- The Chilean Ministry of Foreign Relations, on September 25, expressed concern and absolutely rejected any action that would prevent the free exercise of basic human rights and called for the government of Myanmar to avoid the use of violence as well as free political prisoners as a gesture of good will to the international community. On September 28, the Chilean Ministry of Foreign Affairs condemned the violence against protesters and called for the international community to make maximum efforts to contribute to the end of the current situation.

- President George W. Bush, on September 25, announced new sanctions against "the leaders of the regime and its financial backers", accusing the military dictatorship in Myanmar of imposing "a 19-year reign of fear" that denies basic freedoms of speech, assembly and worship.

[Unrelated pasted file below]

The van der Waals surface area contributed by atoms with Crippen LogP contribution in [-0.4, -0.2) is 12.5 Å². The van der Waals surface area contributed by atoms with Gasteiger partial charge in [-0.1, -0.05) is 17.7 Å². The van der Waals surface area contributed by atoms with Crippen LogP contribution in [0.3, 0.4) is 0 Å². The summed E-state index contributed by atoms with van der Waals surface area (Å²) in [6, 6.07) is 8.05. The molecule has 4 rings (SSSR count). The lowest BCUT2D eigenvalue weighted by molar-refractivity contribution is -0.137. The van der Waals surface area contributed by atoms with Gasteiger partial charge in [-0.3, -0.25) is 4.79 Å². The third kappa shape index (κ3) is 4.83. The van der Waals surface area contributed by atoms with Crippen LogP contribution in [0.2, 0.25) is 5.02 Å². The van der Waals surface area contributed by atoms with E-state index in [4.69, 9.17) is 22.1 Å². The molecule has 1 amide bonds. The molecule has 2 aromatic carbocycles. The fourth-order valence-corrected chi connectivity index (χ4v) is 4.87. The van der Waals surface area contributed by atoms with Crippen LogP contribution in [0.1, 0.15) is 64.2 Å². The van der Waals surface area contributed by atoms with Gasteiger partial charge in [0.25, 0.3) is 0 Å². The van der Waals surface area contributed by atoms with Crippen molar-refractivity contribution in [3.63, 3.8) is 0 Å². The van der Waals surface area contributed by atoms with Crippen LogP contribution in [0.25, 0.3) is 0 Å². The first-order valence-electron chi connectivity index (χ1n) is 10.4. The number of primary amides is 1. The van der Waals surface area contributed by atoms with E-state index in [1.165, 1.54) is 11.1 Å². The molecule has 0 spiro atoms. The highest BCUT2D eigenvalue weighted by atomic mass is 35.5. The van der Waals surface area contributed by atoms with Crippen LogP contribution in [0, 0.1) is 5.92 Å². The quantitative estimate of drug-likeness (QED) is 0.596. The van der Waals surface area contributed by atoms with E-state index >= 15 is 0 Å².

"Americans are outraged by the situation in Burma," the president said in an address to the U.N.
General Assembly.

Secretary of State Condoleezza Rice, who in 2005 called Myanmar one of six "outposts of tyranny", said on September 23 that the U.S. was watching the situation in the Southeast Asian country "very carefully."
"The Burmese people deserve better," Rice said.
"They deserve a life to be able to live in freedom, just as everyone does.
The brutality of this regime is well known."
The U.S. would work to raise support for the Burmese pro-democracy protestors during this week's U.N.
General Assembly gathering, Rice said.